How should agriculture respond when celebrities promote anti-meat diets?
I was scrolling through my Instagram feed yesterday morning and was disappointed to see fashion designer Stella McCartney getting political to kick off the week. She had posted a photo of a button that read, “Animals are not ours to eat, wear, or experiment on. #MeatFreeMonday” McCartney is the daughter of musician Sir Paul McCartney, who is also an avid anti-meat activist.
Within one hour of posting the photo, McCartney had received 5,496 likes and 220 comments. It was interesting to read through the comments, where about half of folks applauded McCartney’s politics and half vowed to keep eating their beloved meat.
McCartney’s post touched on three points – eating, wearing and experimenting on animals -- and each one could spark a different debate. Today, however, I will address the issue of eating animals.
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In my experience, I have found that consumers ditch animal proteins for several reasons, which include misconceived notions or concerns over the environment, animal welfare or nutrition. I believe that the most prominent reason is the belief that forgoing meat from the diet is a healthier choice.
The American Meat Institute and American Meat Science Association recently released the latest video in their Meat Crusher series. This video is very fitting for this topic because it addresses the misconception that simply cutting meat from the diet will make a person healthier.
In the video, Anna Dilger, Ph.D., a University of Illinois assistant professor, discusses the variety of nutrition benefits of meat and poultry products and their role in an overall diet.
According to the Meat MythCrusher video, meat offers "a number of nutrition benefits that cannot be replaced without other dietary changes. Protein is a necessary part of the diet, and meat and poultry are considered complete proteins, meaning they provide all the essential amino acids needed for health."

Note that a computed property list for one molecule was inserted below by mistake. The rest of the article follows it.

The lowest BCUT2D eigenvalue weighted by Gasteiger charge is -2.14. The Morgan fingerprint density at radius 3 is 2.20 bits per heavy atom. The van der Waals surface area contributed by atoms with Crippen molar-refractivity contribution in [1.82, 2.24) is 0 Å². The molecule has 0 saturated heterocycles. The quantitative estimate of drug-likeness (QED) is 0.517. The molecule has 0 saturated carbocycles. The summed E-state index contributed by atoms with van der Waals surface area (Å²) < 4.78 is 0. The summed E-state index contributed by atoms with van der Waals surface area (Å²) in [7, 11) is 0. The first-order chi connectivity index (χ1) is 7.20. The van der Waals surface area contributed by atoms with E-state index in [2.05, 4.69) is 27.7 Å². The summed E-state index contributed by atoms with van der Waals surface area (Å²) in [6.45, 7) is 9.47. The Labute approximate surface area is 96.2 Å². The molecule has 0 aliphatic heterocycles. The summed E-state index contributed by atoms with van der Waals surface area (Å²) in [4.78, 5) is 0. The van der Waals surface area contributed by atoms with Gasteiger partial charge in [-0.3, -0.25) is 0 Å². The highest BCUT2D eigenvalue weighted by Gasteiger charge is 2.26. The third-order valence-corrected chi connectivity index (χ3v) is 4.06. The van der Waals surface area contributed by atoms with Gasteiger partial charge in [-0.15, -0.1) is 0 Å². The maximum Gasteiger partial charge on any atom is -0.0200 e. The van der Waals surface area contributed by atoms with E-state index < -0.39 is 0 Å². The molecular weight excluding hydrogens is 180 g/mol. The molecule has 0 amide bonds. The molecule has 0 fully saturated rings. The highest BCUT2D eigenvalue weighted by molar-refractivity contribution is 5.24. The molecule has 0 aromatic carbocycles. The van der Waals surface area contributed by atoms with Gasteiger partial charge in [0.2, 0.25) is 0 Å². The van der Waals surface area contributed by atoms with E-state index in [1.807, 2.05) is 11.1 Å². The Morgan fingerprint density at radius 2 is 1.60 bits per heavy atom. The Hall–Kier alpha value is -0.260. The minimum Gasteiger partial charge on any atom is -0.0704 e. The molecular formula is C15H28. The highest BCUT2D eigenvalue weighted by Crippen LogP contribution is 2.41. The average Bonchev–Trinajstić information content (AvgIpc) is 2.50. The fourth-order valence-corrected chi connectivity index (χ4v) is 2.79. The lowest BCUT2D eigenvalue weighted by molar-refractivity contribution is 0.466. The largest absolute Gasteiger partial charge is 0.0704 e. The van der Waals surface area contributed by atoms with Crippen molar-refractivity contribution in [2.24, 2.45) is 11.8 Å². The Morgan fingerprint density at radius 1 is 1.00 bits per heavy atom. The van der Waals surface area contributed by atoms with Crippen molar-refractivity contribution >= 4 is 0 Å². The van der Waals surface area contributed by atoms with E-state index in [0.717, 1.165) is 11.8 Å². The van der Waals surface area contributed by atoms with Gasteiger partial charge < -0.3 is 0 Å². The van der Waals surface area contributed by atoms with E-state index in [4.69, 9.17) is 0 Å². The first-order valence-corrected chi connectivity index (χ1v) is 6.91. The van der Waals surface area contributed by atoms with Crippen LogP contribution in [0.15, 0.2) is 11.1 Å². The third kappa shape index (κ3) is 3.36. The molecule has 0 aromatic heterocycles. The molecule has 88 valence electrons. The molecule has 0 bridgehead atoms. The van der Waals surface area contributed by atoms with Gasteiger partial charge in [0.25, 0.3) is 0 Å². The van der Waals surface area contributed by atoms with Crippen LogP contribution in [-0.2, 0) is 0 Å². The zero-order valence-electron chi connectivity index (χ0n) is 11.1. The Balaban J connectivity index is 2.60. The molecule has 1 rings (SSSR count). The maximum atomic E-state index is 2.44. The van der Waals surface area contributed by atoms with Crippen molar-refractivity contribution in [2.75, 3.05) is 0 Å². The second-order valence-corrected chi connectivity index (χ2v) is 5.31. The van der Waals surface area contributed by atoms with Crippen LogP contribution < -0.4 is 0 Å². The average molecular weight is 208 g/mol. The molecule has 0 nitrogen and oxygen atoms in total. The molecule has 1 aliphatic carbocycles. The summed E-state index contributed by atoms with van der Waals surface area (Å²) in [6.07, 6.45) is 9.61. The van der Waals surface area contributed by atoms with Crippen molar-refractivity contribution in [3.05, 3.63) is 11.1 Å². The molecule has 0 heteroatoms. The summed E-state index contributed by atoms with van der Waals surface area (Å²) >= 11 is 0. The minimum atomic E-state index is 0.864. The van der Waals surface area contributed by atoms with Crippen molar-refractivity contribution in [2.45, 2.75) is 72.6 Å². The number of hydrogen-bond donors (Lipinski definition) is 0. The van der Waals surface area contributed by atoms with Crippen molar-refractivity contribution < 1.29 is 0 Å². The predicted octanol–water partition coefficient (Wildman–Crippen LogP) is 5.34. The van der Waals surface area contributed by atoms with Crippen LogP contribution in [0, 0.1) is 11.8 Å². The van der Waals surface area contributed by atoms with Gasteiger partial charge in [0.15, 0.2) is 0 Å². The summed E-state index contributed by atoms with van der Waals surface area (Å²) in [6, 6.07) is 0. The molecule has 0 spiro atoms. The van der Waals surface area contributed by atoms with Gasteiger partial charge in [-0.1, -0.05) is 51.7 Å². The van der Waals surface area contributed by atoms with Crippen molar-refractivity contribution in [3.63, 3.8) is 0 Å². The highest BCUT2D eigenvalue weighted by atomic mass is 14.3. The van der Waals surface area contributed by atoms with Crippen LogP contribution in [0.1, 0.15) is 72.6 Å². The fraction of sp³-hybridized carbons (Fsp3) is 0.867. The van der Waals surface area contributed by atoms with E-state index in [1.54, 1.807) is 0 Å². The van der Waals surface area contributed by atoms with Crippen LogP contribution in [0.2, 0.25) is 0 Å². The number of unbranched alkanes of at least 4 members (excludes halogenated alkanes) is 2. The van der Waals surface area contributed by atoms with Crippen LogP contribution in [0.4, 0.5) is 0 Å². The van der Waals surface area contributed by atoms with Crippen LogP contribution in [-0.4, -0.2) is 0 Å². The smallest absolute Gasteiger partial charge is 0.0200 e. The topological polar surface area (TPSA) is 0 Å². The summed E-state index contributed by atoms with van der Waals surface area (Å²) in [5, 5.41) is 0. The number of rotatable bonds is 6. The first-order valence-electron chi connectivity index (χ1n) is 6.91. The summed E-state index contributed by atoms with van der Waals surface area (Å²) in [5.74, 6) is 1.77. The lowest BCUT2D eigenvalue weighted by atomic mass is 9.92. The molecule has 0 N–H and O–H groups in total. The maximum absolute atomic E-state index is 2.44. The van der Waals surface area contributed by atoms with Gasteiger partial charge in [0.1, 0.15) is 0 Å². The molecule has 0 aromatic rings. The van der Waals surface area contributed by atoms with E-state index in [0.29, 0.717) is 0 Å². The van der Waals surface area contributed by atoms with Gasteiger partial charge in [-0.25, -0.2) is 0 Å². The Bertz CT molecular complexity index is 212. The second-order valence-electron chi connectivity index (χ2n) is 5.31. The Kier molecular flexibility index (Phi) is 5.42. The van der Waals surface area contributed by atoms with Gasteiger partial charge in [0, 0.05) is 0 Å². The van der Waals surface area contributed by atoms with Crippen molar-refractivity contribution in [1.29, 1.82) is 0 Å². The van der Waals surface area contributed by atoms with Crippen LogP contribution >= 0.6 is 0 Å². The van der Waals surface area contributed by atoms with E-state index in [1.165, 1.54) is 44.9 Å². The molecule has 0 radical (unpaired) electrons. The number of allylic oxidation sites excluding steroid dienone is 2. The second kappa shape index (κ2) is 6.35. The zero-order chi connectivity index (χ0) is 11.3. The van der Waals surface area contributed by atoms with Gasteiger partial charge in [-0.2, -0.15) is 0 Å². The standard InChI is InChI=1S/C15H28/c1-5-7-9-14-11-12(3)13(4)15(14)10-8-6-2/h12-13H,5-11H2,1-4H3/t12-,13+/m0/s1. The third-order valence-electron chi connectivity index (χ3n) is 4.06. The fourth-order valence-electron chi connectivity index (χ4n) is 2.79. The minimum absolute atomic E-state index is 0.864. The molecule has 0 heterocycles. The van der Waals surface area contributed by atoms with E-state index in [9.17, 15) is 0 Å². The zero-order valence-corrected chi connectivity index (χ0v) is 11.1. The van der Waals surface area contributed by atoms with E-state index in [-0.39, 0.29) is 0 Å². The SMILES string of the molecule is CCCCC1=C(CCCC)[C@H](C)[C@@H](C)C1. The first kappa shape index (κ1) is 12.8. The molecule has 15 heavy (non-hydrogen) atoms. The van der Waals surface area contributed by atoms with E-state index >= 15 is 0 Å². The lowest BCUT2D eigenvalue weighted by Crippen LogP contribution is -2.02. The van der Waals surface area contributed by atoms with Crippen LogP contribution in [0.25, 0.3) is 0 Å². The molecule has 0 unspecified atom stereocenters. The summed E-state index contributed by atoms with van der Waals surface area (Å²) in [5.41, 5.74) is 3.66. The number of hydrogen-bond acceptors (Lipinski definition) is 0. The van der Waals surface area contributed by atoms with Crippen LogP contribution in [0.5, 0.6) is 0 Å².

The video goes on to point out that a person would have to eat a wide variety of plant protein sources over the course of a day or several days to get all the amino acids available from meat in just one meal. Meat is also rich in absorbable essential vitamins and minerals. Meat and poultry products are uniquely rich sources of iron, zinc, and vitamin B12 as well as selenium, choline, vitamin B6, thiamine, niacin, and riboflavin. Vitamins like iron and zinc are more easily absorbed from meat than they are from vegetable sources.
“Some people claim that we are eating far too much meat in our diet, but federal data shows that we’re currently eating the correct amount of protein based on the Dietary Guidelines for Americans. On average, we eat 6.08 oz. of protein/day. The Dietary Guidelines recommend 5-7oz.1 It’s the only category that’s being eaten in the correct amounts. Research also shows that protein offers weight loss benefits through a higher degree of satiety or “satisfaction” from hunger, which means people are less inclined to snack between meals, compared to carbohydrate or fat,” the video says.
I challenge you to share this video and resources similar to this on social media to help balance the conversation. Undoubtedly, McCartney’s reach is much wider than ours, but we can’t allow people like her to be the only viewpoint that people hear.
What do you think about McCartney’s statements? How should agriculture respond? Leave your thoughts in the comments section below.
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